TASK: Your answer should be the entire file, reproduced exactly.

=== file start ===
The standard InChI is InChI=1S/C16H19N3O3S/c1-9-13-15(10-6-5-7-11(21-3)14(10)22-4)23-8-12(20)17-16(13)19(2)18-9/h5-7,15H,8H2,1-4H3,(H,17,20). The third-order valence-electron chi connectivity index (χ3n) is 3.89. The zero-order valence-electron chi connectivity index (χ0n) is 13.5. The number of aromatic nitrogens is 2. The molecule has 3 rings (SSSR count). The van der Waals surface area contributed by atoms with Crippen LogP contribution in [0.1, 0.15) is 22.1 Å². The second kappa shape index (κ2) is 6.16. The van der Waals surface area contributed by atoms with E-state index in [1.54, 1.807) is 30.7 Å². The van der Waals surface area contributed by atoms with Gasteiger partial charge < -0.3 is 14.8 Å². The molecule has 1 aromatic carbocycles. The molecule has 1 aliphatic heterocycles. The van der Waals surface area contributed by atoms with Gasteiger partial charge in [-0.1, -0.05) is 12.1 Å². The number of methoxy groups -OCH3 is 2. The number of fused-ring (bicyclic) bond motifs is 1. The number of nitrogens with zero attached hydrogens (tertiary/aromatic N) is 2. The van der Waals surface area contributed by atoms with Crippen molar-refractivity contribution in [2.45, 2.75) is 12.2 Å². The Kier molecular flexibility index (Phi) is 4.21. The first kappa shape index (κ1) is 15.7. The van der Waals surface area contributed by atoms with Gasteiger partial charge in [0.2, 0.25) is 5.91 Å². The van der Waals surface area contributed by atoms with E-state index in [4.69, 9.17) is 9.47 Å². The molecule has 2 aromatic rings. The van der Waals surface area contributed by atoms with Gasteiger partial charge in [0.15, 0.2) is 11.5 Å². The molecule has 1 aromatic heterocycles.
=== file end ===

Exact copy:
The standard InChI is InChI=1S/C16H19N3O3S/c1-9-13-15(10-6-5-7-11(21-3)14(10)22-4)23-8-12(20)17-16(13)19(2)18-9/h5-7,15H,8H2,1-4H3,(H,17,20). The third-order valence-electron chi connectivity index (χ3n) is 3.89. The zero-order valence-electron chi connectivity index (χ0n) is 13.5. The number of aromatic nitrogens is 2. The molecule has 3 rings (SSSR count). The van der Waals surface area contributed by atoms with Crippen LogP contribution in [0.1, 0.15) is 22.1 Å². The second kappa shape index (κ2) is 6.16. The van der Waals surface area contributed by atoms with E-state index in [1.54, 1.807) is 30.7 Å². The van der Waals surface area contributed by atoms with Gasteiger partial charge < -0.3 is 14.8 Å². The molecule has 1 aromatic carbocycles. The molecule has 1 aliphatic heterocycles. The van der Waals surface area contributed by atoms with Gasteiger partial charge in [-0.1, -0.05) is 12.1 Å². The number of methoxy groups -OCH3 is 2. The number of fused-ring (bicyclic) bond motifs is 1. The number of nitrogens with zero attached hydrogens (tertiary/aromatic N) is 2. The van der Waals surface area contributed by atoms with Crippen molar-refractivity contribution in [2.45, 2.75) is 12.2 Å². The Kier molecular flexibility index (Phi) is 4.21. The first kappa shape index (κ1) is 15.7. The van der Waals surface area contributed by atoms with Gasteiger partial charge in [0.2, 0.25) is 5.91 Å². The van der Waals surface area contributed by atoms with E-state index in [4.69, 9.17) is 9.47 Å². The molecule has 2 aromatic rings. The van der Waals surface area contributed by atoms with Gasteiger partial charge in [0.15, 0.2) is 11.5 Å². The molecule has 1 aromatic heterocycles.